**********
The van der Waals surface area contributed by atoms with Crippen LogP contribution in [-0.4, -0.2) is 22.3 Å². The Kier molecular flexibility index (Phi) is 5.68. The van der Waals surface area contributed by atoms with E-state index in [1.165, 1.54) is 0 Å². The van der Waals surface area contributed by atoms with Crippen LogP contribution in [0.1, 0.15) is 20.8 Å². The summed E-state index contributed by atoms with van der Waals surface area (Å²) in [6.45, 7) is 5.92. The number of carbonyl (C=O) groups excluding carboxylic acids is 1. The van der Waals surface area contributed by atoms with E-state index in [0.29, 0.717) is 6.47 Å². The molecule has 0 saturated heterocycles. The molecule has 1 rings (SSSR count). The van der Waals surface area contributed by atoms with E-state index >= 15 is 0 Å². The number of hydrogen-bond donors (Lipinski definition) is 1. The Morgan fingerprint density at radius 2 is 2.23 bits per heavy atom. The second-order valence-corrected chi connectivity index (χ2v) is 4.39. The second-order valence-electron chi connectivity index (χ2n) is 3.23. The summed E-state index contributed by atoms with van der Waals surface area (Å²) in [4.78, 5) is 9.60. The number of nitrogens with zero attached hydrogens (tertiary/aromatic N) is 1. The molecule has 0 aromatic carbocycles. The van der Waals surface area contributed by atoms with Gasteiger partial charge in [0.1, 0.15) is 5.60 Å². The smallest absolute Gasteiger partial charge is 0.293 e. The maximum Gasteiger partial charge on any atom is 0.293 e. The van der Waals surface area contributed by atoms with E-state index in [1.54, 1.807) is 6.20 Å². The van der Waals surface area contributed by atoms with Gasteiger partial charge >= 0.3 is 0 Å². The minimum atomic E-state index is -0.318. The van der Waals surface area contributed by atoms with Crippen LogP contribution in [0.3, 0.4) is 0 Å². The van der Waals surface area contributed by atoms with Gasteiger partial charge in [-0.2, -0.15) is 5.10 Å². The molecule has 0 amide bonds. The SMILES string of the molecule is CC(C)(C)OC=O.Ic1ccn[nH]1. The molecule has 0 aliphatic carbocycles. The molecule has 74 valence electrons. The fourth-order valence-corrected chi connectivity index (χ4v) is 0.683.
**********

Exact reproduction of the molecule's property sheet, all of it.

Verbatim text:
The van der Waals surface area contributed by atoms with Crippen LogP contribution in [-0.4, -0.2) is 22.3 Å². The Kier molecular flexibility index (Phi) is 5.68. The van der Waals surface area contributed by atoms with E-state index in [1.165, 1.54) is 0 Å². The van der Waals surface area contributed by atoms with Crippen LogP contribution in [0.1, 0.15) is 20.8 Å². The summed E-state index contributed by atoms with van der Waals surface area (Å²) in [6.45, 7) is 5.92. The number of carbonyl (C=O) groups excluding carboxylic acids is 1. The van der Waals surface area contributed by atoms with E-state index in [0.29, 0.717) is 6.47 Å². The molecule has 0 saturated heterocycles. The molecule has 1 rings (SSSR count). The van der Waals surface area contributed by atoms with E-state index >= 15 is 0 Å². The number of hydrogen-bond donors (Lipinski definition) is 1. The Morgan fingerprint density at radius 2 is 2.23 bits per heavy atom. The second-order valence-corrected chi connectivity index (χ2v) is 4.39. The second-order valence-electron chi connectivity index (χ2n) is 3.23. The summed E-state index contributed by atoms with van der Waals surface area (Å²) in [4.78, 5) is 9.60. The number of nitrogens with zero attached hydrogens (tertiary/aromatic N) is 1. The molecule has 0 aromatic carbocycles. The van der Waals surface area contributed by atoms with Gasteiger partial charge in [0.1, 0.15) is 5.60 Å². The smallest absolute Gasteiger partial charge is 0.293 e. The maximum Gasteiger partial charge on any atom is 0.293 e. The van der Waals surface area contributed by atoms with E-state index in [1.54, 1.807) is 6.20 Å². The van der Waals surface area contributed by atoms with Gasteiger partial charge >= 0.3 is 0 Å². The minimum atomic E-state index is -0.318. The van der Waals surface area contributed by atoms with Crippen LogP contribution in [0.3, 0.4) is 0 Å². The van der Waals surface area contributed by atoms with Gasteiger partial charge in [-0.2, -0.15) is 5.10 Å². The molecule has 0 amide bonds. The SMILES string of the molecule is CC(C)(C)OC=O.Ic1ccn[nH]1. The molecule has 0 aliphatic carbocycles. The molecule has 74 valence electrons. The fourth-order valence-corrected chi connectivity index (χ4v) is 0.683.